No more pain for Noah Wilson. No more chemotherapy.
The end came quickly in the Olathe 7-year-old’s fight against Ewing’s sarcoma, the boy’s father, Scott Wilson, said.
And the pain Noah’s family carries nests in the love and joy the Kansas City community shared with Noah when he became a favorite of Royals fans at the World Series in Kauffman Stadium last October.
“Noah was an incredible boy,” Scott Wilson told The Star on Wednesday. “He touched our family so deeply.” The online movement to get Noah to the World Series and the waves of support that followed “was a heart-warming experience we will cherish forever.”
His favorite player was first baseman Eric Hosmer, and the two had exchanged messages in video and in tweets.
“He loved the Royals,” Scott Wilson said. “His room is decked out with Royals stuff. Eric Hosmer really touched his heart.”
A tweet posted to Hosmer’s Twitter account said, “Wow. It absolutely kills me to say this, but RIP to my hero, Noah Wilson.”
The Royals tweeted: “Our hearts are broken. Thoughts and prayers to the family of our bravest little Royals fan.”
The odds were always poor against the aggressive bone cancer attacking Noah’s liver, kidneys and other parts of his body. He endured long hospital stays and constant treatment and tests.
There were ups and downs, with his last really good day coming Friday, his mother’s birthday. Scott and Deb Wilson and Noah’s three siblings celebrated with him.
“He was so happy,” Scott Wilson said. “He was running around and playing.”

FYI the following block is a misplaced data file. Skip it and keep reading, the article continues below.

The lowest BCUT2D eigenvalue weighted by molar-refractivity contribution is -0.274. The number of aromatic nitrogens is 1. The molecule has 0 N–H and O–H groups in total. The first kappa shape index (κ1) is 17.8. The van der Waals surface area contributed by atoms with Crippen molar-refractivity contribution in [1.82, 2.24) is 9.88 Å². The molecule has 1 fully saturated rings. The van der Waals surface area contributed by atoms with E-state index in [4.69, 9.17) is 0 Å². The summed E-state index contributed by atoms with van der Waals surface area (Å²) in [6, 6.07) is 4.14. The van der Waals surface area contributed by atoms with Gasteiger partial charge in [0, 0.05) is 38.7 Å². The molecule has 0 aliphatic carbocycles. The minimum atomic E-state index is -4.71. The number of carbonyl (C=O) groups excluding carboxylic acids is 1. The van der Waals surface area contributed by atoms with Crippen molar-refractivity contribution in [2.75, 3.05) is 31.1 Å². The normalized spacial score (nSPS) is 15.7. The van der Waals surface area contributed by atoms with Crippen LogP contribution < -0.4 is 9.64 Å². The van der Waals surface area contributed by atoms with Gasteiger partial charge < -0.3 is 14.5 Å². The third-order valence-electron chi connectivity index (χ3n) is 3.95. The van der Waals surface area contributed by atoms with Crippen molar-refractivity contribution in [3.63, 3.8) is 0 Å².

But Saturday Noah became dizzy, and his health failed. He was back in Children’s Mercy Hospital. He fell unconscious Monday, and the family, with his doctors, decided to “let him be in peace,” the father said. He died Tuesday night.
“We laid there with him and prayed and sang with him,” Scott Wilson said. “My wife and I and him cuddled together. There was no sign of agony.
“We are happy he is in paradise. He’s pain-free. He’ll never have to go through any more chemotherapy or another poke or prick.”
They’ll carry the memories with them — how little Noah, before all the World Series attention, had already made his own mark, starting a campaign that raised more than $7,000 to make colorful Band-Aids available to children at his hospital.
He caught onto the Royals and their startling run into the playoffs while watching from his hospital bed. A family member’s idea to seek out World Series tickets caught fire, leading to an invitation for the whole family from former Yankees manager Joe Torre.
They’ll remember the fun Noah had meeting so many players and fans, getting the VIP treatment and being in Kauffman Stadium.
The baseball games go on, and the Royals are making another run for the playoffs. The Wilsons plan to watch.
“And we’re going to smile,” Scott Wilson said, “knowing Noah is watching, too.”